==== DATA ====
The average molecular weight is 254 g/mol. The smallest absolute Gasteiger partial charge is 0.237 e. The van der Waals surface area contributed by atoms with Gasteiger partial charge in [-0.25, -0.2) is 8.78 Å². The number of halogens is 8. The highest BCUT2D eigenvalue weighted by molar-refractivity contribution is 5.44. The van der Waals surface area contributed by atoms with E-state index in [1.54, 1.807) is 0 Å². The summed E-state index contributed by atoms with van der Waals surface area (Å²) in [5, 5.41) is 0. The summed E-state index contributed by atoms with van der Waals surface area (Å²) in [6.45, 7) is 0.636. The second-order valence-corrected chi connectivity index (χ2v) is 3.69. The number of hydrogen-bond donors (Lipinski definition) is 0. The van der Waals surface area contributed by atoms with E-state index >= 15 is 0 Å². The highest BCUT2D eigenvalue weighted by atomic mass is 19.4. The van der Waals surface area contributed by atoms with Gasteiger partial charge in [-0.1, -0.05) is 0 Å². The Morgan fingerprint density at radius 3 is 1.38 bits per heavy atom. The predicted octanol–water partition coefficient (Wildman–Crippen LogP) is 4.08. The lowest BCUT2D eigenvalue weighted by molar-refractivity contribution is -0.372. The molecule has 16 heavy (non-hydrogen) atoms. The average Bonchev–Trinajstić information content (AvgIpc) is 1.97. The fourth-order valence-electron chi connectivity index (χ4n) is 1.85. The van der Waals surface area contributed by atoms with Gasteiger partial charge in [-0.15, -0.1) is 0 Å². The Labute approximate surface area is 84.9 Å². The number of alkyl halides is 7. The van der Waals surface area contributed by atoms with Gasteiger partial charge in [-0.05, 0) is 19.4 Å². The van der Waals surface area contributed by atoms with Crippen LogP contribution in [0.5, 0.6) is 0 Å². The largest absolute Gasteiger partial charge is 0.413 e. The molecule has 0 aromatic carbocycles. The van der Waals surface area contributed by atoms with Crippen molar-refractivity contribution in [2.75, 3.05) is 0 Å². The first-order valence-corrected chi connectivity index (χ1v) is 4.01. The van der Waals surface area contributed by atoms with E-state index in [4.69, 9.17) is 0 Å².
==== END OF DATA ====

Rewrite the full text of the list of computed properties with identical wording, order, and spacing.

The average molecular weight is 254 g/mol. The smallest absolute Gasteiger partial charge is 0.237 e. The van der Waals surface area contributed by atoms with Gasteiger partial charge in [-0.25, -0.2) is 8.78 Å². The number of halogens is 8. The highest BCUT2D eigenvalue weighted by molar-refractivity contribution is 5.44. The van der Waals surface area contributed by atoms with E-state index in [1.54, 1.807) is 0 Å². The summed E-state index contributed by atoms with van der Waals surface area (Å²) in [5, 5.41) is 0. The summed E-state index contributed by atoms with van der Waals surface area (Å²) in [6.45, 7) is 0.636. The second-order valence-corrected chi connectivity index (χ2v) is 3.69. The number of hydrogen-bond donors (Lipinski definition) is 0. The van der Waals surface area contributed by atoms with E-state index >= 15 is 0 Å². The highest BCUT2D eigenvalue weighted by atomic mass is 19.4. The van der Waals surface area contributed by atoms with Gasteiger partial charge in [-0.1, -0.05) is 0 Å². The Morgan fingerprint density at radius 3 is 1.38 bits per heavy atom. The predicted octanol–water partition coefficient (Wildman–Crippen LogP) is 4.08. The lowest BCUT2D eigenvalue weighted by molar-refractivity contribution is -0.372. The molecule has 16 heavy (non-hydrogen) atoms. The average Bonchev–Trinajstić information content (AvgIpc) is 1.97. The fourth-order valence-electron chi connectivity index (χ4n) is 1.85. The van der Waals surface area contributed by atoms with Gasteiger partial charge in [-0.15, -0.1) is 0 Å². The Labute approximate surface area is 84.9 Å². The number of alkyl halides is 7. The van der Waals surface area contributed by atoms with Gasteiger partial charge in [-0.05, 0) is 19.4 Å². The van der Waals surface area contributed by atoms with Crippen LogP contribution in [0.5, 0.6) is 0 Å². The largest absolute Gasteiger partial charge is 0.413 e. The molecule has 0 aromatic carbocycles. The van der Waals surface area contributed by atoms with Crippen molar-refractivity contribution in [2.75, 3.05) is 0 Å². The first-order valence-corrected chi connectivity index (χ1v) is 4.01. The van der Waals surface area contributed by atoms with E-state index in [4.69, 9.17) is 0 Å².